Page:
Our babysitter pointed out that I keep threatening to have her over so Z and I can go on a date and it never happens. She was scheduled for late Wednesday afternoon and offered to stay longer than we needed so Z and I could grab dinner out. I was all set to tell her thanks, but no thanks. But I paused for a minute and thought about it. There were leftovers in the fridge for the boys’ dinner. Z and I don’t spend nearly enough time alone. He is leaving in about a month for a month. Why wouldn’t I say yes?
So after therapy we drove back home, ditched the cars in the driveway, and I linked my arm through his as we moseyed over to the self-proclaimed “Gastropub” that opened around the corner last fall. The restaurant was nearly empty which is perfect for someone with agoraphobic tendencies. And there is a big part of the problem. I’d make it more of a priority to go out with Z if going out wasn’t so damned hard for me.
A few weeks ago my parents, sister, and I gathered in the lobby of our hotel before getting in the car to head to my Uncle’s funeral. It ended up being a wonderful day full of love and family and hard goodbyes and gratefulness. As we were getting ready to head out the door I turned to my sister and said, “What is it like not being scared to go to an event?” She encouraged me and pointed out how great it was going to be to see everyone. But I was actually asking the question seriously. What is it like to not feel shackled by fear? Because every time I leave the house I wonder for at least a moment about how I can get out of whatever I’m doing. Even if it is something I enjoy. Before every class I have an excuse email composed in my head for my teacher. I have to force myself out the door and ignore the voice in my head that tells me I’m going to humiliate myself by participating in life.
Of course the vast majority of the time I end up enjoying what I’ve been dreading. I don’t humiliate myself. I feel glad I’ve engaged. Even when the experience outside the safety of my home is just sort of ok I’m proud of myself for doing it. Until I stop and realize that being proud of yourself for going to the grocery store is pathetic.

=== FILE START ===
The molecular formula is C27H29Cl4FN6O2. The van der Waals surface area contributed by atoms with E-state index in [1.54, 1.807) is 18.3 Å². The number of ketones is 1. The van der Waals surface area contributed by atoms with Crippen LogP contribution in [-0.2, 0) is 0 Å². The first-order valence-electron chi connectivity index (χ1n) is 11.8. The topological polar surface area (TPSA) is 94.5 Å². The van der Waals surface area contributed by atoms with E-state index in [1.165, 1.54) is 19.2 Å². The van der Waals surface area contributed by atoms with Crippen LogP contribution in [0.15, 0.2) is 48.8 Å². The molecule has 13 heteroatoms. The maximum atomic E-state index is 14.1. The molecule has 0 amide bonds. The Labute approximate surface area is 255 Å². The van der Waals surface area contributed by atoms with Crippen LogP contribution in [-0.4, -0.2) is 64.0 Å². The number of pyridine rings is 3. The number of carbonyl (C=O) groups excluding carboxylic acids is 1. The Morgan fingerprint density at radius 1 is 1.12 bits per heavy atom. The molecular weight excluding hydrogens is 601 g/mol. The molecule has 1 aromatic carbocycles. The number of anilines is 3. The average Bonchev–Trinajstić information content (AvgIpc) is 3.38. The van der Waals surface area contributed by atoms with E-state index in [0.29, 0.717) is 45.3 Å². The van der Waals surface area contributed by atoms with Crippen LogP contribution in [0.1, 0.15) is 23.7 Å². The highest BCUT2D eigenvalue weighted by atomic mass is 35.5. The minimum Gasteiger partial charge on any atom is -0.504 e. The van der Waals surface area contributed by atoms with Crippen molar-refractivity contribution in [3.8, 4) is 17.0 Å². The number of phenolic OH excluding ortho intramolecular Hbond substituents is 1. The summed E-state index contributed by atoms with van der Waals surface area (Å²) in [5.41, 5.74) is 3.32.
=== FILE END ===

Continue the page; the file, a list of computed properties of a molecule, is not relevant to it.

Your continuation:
I’m embarrassed that the anticipatory anxiety disorder has made me into such a fearful person. I hate that I torture myself after every human interaction, sure that the person doesn’t like me, or that I said something offensive. And during a time when our marriage has taken a necessary backseat to getting through the overwhelming task of dealing with two toddler aged sons I despise that the disorder makes me even less likely to fight for time with Z.
During our meal we talked about having a quick date after every therapy session. “It’s like therapy after therapy.” Z said. Yup. And every bit as valuable as well as excellent motivation in terms of facing my fears about leaving the house.
Tomorrow morning Z and I are driving to New York. I am so excited for the trip. I am so scared of the trip. I hate that I want to bail on something I know is going to be incredible. But I’m fucking doing it. Even if it takes a truckload of imodium and lorazepam I am getting in that car. How is that for romance?
When T and I got our hair cut a few weeks ago I showed this picture to Z. “Is that the woman who cuts your hair?” he asked. “Um, no Zeke….it’s me.” He insists it looks nothing like me. I fear that after nearly 15 years together he wouldn’t be able to pick me out of a lineup.
Naked snack time!
He is obsessed with Disney Princesses right now.